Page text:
Impaired decision making following 49 h of sleep deprivation

Department of Behavioral Biology, Walter Reed Army Institute of Research, Silver Spring, MD 20910, USA.
Journal of Sleep Research (Impact Factor: 3.35). 04/2006; 15(1):7-13. DOI: 10.1111/j.1365-2869.2006.00487.x
Source: PubMed


Sleep deprivation reduces regional cerebral metabolism within the prefrontal cortex, the brain region most responsible for higher-order cognitive processes, including judgment and decision making. Accordingly, we hypothesized that two nights of sleep loss would impair decision making quality and lead to increased risk-taking behavior on the Iowa Gambling Task (IGT), which mimics real-world decision making under conditions of uncertainty. Thirty-four healthy participants completed the IGT at rested baseline and again following 49.5 h of sleep deprivation. At baseline, volunteers performed in a manner similar to that seen in most samples of healthy normal individuals, rapidly learning to avoid high-risk decks and selecting more frequently from advantageous low-risk decks as the game progressed. After sleep loss, however, volunteers showed a strikingly different pattern of performance. Relative to rested baseline, sleep-deprived individuals tended to choose more frequently from risky decks as the game progressed, a pattern similar to, though less severe than, previously published reports of patients with lesions to the ventromedial prefrontal cortex. Although risky decision making was not related to participant age when tested at rested baseline, age was negatively correlated with advantageous decision making on the IGT, when tested following sleep deprivation (i.e. older subjects made more risky choices). These findings suggest that cognitive functions known to be mediated by the ventromedial prefrontal cortex, including decision making under conditions of uncertainty, may be particularly vulnerable to sleep loss and that this vulnerability may become more pronounced with increased age.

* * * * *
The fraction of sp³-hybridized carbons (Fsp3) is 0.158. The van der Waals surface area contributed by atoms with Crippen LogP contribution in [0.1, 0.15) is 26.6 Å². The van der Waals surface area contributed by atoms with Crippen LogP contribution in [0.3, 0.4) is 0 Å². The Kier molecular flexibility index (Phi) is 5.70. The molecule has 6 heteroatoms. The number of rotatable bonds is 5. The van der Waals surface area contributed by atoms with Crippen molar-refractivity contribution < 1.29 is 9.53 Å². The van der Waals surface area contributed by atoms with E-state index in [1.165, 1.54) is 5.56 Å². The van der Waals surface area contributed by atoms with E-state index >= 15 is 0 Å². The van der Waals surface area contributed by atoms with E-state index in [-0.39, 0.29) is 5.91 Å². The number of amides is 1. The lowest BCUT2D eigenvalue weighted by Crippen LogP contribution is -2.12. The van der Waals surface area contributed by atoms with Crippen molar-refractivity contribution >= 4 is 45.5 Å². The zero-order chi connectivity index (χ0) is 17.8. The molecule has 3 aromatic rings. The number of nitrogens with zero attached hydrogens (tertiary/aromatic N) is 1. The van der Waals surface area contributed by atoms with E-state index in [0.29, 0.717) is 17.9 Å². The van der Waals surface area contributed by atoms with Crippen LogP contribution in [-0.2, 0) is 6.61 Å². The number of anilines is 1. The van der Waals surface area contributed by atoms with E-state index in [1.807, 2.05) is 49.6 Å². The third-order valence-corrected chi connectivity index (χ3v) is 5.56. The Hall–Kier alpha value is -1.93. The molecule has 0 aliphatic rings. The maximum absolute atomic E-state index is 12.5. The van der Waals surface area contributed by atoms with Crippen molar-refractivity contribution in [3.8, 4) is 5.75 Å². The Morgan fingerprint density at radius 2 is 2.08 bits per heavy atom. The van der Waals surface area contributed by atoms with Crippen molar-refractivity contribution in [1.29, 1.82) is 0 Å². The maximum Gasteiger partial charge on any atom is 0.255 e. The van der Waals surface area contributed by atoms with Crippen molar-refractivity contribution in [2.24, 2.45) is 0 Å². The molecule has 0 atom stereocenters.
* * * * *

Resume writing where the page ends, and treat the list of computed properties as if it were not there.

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    • "It might be possible for a driver to run off the road despite the presence of rumble strips if they ignore an early rumble strip hit and decide to continue driving when highly sleepy. Additionally, sleepiness affects a multitude of cognitive tasks, including decision making and risk acceptance (Killgore et al., 2006) and, thus, if a sleepy driver ignores an earlier rumble strip hit, they could be prone to crashing in another manner other than running off the road. It is plausible to consider hitting a rumble strip as a proxy for a sleep-related close call or near-miss and, as such, the more close calls a driver experiences the greater the likelihood they will have a sleep-related crash (Powell et al., 2007). "
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    ABSTRACT: Driving while sleepy is associated with increased crash risk. Rumble strips are designed to alert a sleepy or inattentive driver when they deviate outside their driving lane. The current study sought to examine the effects of repeated rumble strip hits on levels of physiological and subjective sleepiness as well as simulated driving performance. In total, 36 regular shift workers drove a high-fidelity moving base simulator on a simulated road with rumble strips installed at the shoulder and centre line after a working a full night shift. The results show that, on average, the first rumble strip occurred after 20 min of driving, with subsequent hits occurring 10 min later, with the last three occurring approximately every 5 min thereafter. Specifically, it was found that the first rumble strip hit reduced physiological sleepiness; however, subsequent hits did not increase alertness. Moreover, the results also demonstrate that increased subjective sleepiness levels, via the Karolinska Sleepiness Scale, were associated with a greater probability of hitting a rumble strip. The present results suggest that sleepiness is very resilient to even strongly arousing stimuli, with physiological and subjective sleepiness increasing over the duration of the drive, despite the interference caused by rumble strips.
    Journal of Sleep Research 10/2015; DOI:10.1111/jsr.12359 · 3.35 Impact Factor
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    • "TSD has been shown to alter economic decision making across various tasks. For example, sleep-deprived persons have been reported to show an increase in effort discounting (Libedinsky et al., 2013), a shift in behavior from preventing losses to pursuing gains (Venkatraman et al., 2011), a change in the willingness to take risks on the Balloon Analog Risk Task (BART) (Acheson et al., 2007; Killgore, 2007), and poorer performance on the Iowa Gambling Task (IGT) (Killgore et al., 2006). However, it is unclear whether these alterations result from specific alterations of economic preferences, or from alterations of other cognitive aspects of the decision-making process. "
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    Frontiers in Neuroscience 09/2015; 9(352). DOI:10.3389/fnins.2015.00352 · 3.66 Impact Factor
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